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Pests and Disorders

Pests and Disorders Content

Frequently tomatoes (and other vegetables) show symptoms similar to those caused by diseases or other pests. However, they may be caused by growing conditions rather than pest organisms.

Let’s mention a few environmental disorders, and realize three facts. One, that most home gardeners will likely NOT experience them. Two, some environmental disorders are conditions beyond the scope home gardeners can control. Three, those disorders that are within a home gardener’s control such as sunscald, frost damage, and water mismanagement are readily remedied.

Common environmental disorders include blossom drop, sunscald, cold injury and frost damage, lack of pollination, nutrient deficiencies, toxicities, and water mismanagement.

UC IPM has some remarks about these environmental conditions. See a complete list with photos and solutions at:


 Blossom Drop

Blossom drop:

Blossoms that wilt and fall off the plant before setting fruit may be affected by a number of factors. For some plants, such as cucurbits, the flowers appearing first are male, which naturally drop. If later fruiting flowers drop in large numbers, it may be due to insufficient pollination. Other factors involved may be extremely high or low temperatures, insufficient soil moisture, or smog.



Plants overexposed to direct sunlight can develop sunscald. Fruit can turn light brown or leathery and develop sunken areas. Leaves may appear scorched or discolored. Any practice that helps maintain sufficient leaf cover on plants will limit sunscald.


Cold injury and frost damage:

Cool and freezing temperatures may cause a number of symptoms. Plants may grow slowly or die. Pollination may be prevented, causing little or no fruit to develop. Fruit may be small, blistered, puckered (catfacing in tomatoes), and lack flavor or color. Leaves may be streaked, spotted, or wilted, and plants may flower prematurely, causing them to bolt. Plant to avoid cold and freezing injury. Cover susceptible plants when cold weather threatens.




Lack of pollination:

Poor pollination may be caused by a number of factors. Bees generally pollinate flowers of many vegetable plants. Rain, low light, or cold and hot temperatures can limit bee activity. Planting varieties not suited for your area or planting at the wrong time may also contribute to poor pollination. Depending on the vegetable, poorly pollinated plants may have fruit of normal color but are small and appear flat. Some fruit may appear shriveled or turn brown. Fruit that normally has seeds may have few or no seeds inside. Corn lacking in pollination may have shriveled or incompletely developed kernels. In other cases, no fruit sets at all.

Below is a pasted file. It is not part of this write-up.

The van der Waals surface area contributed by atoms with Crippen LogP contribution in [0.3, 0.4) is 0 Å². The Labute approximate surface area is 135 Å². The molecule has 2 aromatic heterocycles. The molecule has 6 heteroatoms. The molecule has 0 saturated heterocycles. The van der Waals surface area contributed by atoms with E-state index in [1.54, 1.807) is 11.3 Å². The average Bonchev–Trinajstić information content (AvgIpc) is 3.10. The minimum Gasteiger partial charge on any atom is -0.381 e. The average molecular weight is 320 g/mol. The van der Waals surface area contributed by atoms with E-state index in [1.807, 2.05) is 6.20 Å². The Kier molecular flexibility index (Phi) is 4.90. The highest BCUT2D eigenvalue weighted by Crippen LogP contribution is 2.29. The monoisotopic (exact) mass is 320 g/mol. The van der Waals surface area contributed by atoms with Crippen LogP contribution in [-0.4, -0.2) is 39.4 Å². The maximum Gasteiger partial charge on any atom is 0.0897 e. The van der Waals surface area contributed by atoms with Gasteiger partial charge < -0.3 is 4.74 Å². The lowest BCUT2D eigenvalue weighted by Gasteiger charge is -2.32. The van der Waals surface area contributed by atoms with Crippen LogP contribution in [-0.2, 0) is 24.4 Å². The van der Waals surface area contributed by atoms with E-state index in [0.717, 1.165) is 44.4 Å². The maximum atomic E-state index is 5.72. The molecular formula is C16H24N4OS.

Nutrient deficiencies:

Deficiencies can cause foliage to discolor, fade, distort, or become spotted. Fewer leaves, flowers, and fruit may be produced, and these may develop later than normal and remain undersized. Commercial laboratories can conduct foliage tests or soil analysis to verify deficiencies. Typical symptoms vary among vegetable species.



Plants can be damaged by a number of toxic chemicals. Pollutants such as ozone may damage sensitive plants, causing leaves to die or become discolored.

Herbicides may cause plants to become spotted, develop necrotic areas, or become distorted. Glyphosate (Round up) acts rapidly with a yellowing or reddish purple discoloration developing on new growth. 2,4-D causes twisting of stems and distortion and crinkling of leaves.

An excess of minerals or nutrients can also cause damage. Plants may wilt, be stunted, become discolored, or appear scorched or brown around leaf margins.


Water mismanagement:

Mismanagement of water is a major contributing factor to many pest problems and also causes damage on its own. Too little water can result in small plants, poor root systems, and slower growth and exacerbates the effects of pests such as root nematodes that injure roots. Excessive water can contribute to the development of many diseases. Uneven distribution of water can encourage weeds and disease problems and prevent uniform maturing of the crop.


Home gardeners with vegetable and tomato problems they can’t identify or solve can bring them to the UC Master Gardeners of Napa office on Monday, Wednesday, and Friday between 9 am and noon. We WANT to talk to you—come on in!